Achieving a good reputation is like an ongoing journey. At no point will the industry reach a destination, Carlucci observes. Instead, opportunities always exist to enhance and improve the image of the industry and the individual companies within it.
“All the companies need to do things right, behave right, be very transparent and open with their salespeople and customers,” he says. “That’s the beginning of the story. Do that and people will say nice things about the company and its products. It’s the best advertising ever.”
Carlucci also believes that direct selling can play a role in boosting the global economy, especially as people live longer and companies shrink. As always, he views the opportunity from both economic and social perspectives.
As life expectancies increase, people need to earn money for longer periods, he says. At the same time, recent college graduates are having difficulties finding traditional jobs. Direct selling offers opportunities for careers and earning prospects to millions of people around the world. Those people encompass every age range and, from a larger perspective, entire economies that are either thriving or in crisis.
In addition, the training that direct sellers offer elevates the industry’s reputation, as it creates more competent, successful distributors.
Especially in countries such as Brazil, Carlucci points out that becoming a direct selling distributor offers educational opportunities that citizens may not have in their day-to-day lives. To sell their company’s high-quality products and services and to present the opportunity in a transparent way, they must learn new skills. The process even creates higher self-esteem, as it improves economic results—for society as well as for individuals.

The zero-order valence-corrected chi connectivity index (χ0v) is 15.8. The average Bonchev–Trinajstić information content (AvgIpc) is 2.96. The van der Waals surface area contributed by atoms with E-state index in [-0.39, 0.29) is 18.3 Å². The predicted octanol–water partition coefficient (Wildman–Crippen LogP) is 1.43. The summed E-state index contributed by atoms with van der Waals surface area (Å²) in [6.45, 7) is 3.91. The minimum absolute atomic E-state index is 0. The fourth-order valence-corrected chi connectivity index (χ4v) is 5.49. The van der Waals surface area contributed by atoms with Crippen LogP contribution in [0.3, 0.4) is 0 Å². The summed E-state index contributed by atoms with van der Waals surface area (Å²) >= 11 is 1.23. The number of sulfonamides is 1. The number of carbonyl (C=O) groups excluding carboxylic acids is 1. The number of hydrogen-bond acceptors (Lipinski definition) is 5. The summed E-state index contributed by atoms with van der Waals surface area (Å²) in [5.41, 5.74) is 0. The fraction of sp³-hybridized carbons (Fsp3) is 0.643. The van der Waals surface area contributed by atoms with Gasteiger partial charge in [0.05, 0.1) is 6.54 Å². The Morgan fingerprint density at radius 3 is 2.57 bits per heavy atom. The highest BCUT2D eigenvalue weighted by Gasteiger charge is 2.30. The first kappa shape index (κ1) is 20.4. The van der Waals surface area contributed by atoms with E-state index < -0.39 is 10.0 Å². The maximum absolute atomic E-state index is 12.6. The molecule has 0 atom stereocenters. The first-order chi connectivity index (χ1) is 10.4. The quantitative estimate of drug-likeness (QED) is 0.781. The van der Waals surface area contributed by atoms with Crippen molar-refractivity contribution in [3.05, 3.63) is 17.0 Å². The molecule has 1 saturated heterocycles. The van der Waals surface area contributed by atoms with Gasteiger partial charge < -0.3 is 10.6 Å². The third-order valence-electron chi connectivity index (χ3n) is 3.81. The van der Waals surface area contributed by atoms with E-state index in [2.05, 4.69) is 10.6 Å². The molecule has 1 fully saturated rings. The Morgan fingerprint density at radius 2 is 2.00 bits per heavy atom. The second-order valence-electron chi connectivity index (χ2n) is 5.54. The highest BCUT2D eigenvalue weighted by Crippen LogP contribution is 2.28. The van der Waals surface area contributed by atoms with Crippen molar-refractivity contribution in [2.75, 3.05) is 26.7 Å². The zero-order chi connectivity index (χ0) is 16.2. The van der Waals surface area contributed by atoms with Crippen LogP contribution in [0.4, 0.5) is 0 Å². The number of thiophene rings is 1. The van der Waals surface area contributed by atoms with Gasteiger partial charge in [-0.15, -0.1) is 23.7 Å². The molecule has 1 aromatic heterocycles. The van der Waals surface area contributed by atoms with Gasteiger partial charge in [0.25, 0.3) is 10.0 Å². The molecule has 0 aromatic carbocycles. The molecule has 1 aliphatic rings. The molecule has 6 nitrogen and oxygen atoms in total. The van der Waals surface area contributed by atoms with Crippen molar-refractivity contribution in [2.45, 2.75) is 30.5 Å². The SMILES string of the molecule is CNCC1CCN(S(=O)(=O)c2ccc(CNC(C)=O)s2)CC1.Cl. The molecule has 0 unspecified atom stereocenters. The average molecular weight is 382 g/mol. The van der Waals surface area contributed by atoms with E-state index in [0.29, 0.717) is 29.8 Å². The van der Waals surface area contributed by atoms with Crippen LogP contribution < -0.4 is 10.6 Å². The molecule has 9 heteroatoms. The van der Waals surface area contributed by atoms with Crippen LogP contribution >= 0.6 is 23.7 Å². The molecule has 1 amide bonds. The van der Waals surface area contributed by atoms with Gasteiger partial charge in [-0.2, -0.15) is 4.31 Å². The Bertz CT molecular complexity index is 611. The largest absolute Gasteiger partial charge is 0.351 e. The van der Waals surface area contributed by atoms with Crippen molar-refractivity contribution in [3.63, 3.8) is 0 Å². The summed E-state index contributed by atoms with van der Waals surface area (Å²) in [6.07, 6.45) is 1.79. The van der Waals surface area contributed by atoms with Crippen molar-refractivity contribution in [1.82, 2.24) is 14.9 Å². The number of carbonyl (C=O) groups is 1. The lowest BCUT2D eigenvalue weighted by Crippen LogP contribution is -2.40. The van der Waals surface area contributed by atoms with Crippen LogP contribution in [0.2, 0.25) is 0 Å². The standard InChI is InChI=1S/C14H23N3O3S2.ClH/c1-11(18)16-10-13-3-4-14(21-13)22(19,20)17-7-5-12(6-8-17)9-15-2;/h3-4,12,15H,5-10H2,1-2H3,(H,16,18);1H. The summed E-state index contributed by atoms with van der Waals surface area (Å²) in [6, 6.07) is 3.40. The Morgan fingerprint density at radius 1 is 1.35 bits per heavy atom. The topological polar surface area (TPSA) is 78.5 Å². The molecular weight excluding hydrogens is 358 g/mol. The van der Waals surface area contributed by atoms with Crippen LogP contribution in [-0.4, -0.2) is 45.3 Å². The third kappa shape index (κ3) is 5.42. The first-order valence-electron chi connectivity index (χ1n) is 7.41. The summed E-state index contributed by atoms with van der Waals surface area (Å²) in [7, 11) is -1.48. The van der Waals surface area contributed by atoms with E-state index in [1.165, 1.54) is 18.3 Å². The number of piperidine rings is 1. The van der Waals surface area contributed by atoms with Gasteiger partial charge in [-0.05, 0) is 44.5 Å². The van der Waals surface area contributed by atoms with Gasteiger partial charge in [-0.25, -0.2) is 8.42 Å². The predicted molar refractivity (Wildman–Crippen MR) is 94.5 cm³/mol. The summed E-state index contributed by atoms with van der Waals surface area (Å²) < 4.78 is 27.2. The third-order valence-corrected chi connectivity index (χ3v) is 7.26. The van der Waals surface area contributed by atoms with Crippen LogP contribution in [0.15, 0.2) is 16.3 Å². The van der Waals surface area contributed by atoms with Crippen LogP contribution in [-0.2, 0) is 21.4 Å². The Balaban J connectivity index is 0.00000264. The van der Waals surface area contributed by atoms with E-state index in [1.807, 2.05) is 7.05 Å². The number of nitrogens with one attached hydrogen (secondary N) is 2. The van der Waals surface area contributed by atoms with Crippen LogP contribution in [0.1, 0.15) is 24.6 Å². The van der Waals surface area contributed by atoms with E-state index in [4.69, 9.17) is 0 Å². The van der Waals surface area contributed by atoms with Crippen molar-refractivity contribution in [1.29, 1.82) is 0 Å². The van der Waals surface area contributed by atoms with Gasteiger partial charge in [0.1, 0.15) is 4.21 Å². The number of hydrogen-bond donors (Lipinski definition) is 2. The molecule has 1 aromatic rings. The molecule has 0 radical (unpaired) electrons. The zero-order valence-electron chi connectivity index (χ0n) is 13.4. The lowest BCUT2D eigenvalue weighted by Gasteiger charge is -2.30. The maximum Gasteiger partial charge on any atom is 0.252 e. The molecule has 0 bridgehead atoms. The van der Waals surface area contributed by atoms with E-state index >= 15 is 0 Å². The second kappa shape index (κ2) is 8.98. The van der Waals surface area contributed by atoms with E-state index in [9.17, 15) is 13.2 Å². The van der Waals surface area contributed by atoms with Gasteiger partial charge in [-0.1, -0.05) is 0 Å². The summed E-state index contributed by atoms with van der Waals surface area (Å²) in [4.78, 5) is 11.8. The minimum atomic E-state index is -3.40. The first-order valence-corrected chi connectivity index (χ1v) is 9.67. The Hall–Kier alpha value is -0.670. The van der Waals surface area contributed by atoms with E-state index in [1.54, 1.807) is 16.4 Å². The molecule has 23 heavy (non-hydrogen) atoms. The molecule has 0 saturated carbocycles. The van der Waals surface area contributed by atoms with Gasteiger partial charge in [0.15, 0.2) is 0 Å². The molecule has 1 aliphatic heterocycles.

“We have two sides of the same equation,” Carlucci says. “The opportunities in our industry are part of the solution for the society. With new technology available and most direct selling companies using these technologies to engage the millennials, we have a huge way to modernize our industry and be totally connected with the needs and behavior of new generations and new customers that are emerging.”
He notes that millennials are both an opportunity and a challenge for the industry. Carlucci says that direct sellers must speak the language of this new generation—a demographic that expects to have full access to information and maintains relationships through social networks, the Internet, mobile phones and tablets. Every industry already leans more heavily on technology to transform their sales and customer-acquisition processes. Direct selling, which Carlucci calls the original social network, has to do the same.